May 29th, 2012
Phoenix ComiCon

Back, and finally recovered, from Phoenix ComiCon. I’m not sure if it’s all the walking, all the people, or all the socializing, but I am always exhausted after ComiCon. I had a great time. There were a few hiccups, when I arrived. My badge wasn’t there and neither were my books. I managed to get my badge after my first couple of panels, but the books (with the exception of three copies) were a no show. The bookseller did scramble to try to find more copies, but it didn’t happen. I would’ve had some sent to me, but the only copies I have at home are of my third title in the Dead World series (i.e. CRIMSON). I didn’t figure people would want to buy the final book in the series, when the first book is out of print. (Yes, it’s kind of mandatory for the reader to read the first book in my series, so the rest will make sense.) Anyway, lesson learned. I will be sending off The Ghost Hunter Chronicles: Solomon’s Seals and at least one of my romance books to get copy edits and formatting done for print. That way if a bookseller has a problem, then I can order some copies to have on hand.

I was on several panels: Beginning Writing, Worldbuilding, Erotica, Beyond the Fangs, and I’m spacing on the last panel name. Anyway, they all went well. I was really pleased with all the questions that we received. Met a lot of wonderful people.

My first morning, I had breakfast with Scott Koblish, a cartoonist for Marvel, and his lovely daughter. He was a very nice man. We had a great chat about the comic industry versus the publishing industry. We are all pretty much in the same boat, when it comes to industry practices. I met his wife, Kate the next morning. Really wish I would’ve had more time to chat with her. She seemed like a really cool lady. Apparently, I’d just missed Ed Asner, who I’m told from a very good authority was quite a character. I have no doubt. He was there signing for the movie UP, which I think was one of the best movies Pixar has done. There were a few other writers and actors at the table, including Casper Van Dien, who starred in Starship Troopers. He looked good, but he was a little rude to someone sitting at the table with us, so he didn’t leave me with the best of impressions. Perhaps he’d had a bad night.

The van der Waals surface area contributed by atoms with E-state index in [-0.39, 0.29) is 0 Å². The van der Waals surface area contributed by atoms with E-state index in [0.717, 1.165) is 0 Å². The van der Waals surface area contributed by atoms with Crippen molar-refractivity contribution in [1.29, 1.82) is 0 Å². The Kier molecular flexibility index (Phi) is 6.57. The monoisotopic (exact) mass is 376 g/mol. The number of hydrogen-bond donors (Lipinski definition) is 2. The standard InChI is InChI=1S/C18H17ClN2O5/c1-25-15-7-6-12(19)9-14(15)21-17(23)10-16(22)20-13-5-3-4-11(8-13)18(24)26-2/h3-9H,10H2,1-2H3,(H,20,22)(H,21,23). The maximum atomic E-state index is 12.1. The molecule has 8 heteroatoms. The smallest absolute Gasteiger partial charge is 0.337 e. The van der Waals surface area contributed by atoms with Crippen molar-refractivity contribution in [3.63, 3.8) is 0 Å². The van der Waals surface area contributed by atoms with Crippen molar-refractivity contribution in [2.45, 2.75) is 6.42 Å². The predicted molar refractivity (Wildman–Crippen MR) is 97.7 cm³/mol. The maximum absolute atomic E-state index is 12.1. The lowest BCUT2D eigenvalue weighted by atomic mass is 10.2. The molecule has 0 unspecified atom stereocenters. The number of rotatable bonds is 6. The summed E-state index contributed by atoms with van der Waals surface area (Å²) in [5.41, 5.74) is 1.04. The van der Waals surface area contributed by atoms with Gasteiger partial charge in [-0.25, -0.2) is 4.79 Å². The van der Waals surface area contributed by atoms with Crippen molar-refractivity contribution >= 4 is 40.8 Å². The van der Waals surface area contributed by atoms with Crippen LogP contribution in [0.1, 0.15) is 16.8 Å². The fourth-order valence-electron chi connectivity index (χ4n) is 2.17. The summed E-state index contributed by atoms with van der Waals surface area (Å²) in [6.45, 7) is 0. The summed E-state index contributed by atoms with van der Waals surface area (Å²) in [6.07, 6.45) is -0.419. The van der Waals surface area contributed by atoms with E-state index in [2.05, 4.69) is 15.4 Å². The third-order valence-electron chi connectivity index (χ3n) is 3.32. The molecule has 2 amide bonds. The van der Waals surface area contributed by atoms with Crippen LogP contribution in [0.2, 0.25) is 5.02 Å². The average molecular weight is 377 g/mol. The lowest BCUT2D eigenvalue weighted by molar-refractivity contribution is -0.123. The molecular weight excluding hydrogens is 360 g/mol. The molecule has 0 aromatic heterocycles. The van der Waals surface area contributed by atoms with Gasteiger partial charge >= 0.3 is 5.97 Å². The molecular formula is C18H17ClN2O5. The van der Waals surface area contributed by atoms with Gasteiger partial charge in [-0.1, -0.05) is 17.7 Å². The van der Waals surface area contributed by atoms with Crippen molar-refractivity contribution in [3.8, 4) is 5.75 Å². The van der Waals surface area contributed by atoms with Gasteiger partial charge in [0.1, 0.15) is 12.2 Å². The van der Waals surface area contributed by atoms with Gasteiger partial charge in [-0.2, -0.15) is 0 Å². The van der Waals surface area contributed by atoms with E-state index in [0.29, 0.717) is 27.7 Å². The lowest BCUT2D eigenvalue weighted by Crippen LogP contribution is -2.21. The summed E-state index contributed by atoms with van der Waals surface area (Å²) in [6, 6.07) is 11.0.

I had a great talk with the beautiful, Patricia Skeriotis, who was in Star Trek, Star Fleet Academy among many, many other things. She was a beautiful person inside and out. I hope she manages to finish that book she wants to write. 🙂 Patricia was chatting with Mark Pechman, a screenwriter, whose short film placed third out of over sixty entries. Mark seemed like a really cool guy. I cannot wait to see his winning film.

The next morning over breakfast, I met Dina Meyer, who was in Starship Troopers, Saw and a ton of other stuff, and her husband, Matt. He and I discussed science fiction and fantasy books that we loved and the corresponding movies. They were a very nice couple. The same morning, I had a very nice talk with Rich Johnston from Bleeding Cool. He’s a cartoonist and a writer. I know it’s redundant to say, but he was a cool bloke. We ended up discussing books and quickly switched to UK television shows. (Rich, I’m going to look up Gavin and Stacy.) Thanks for the tip.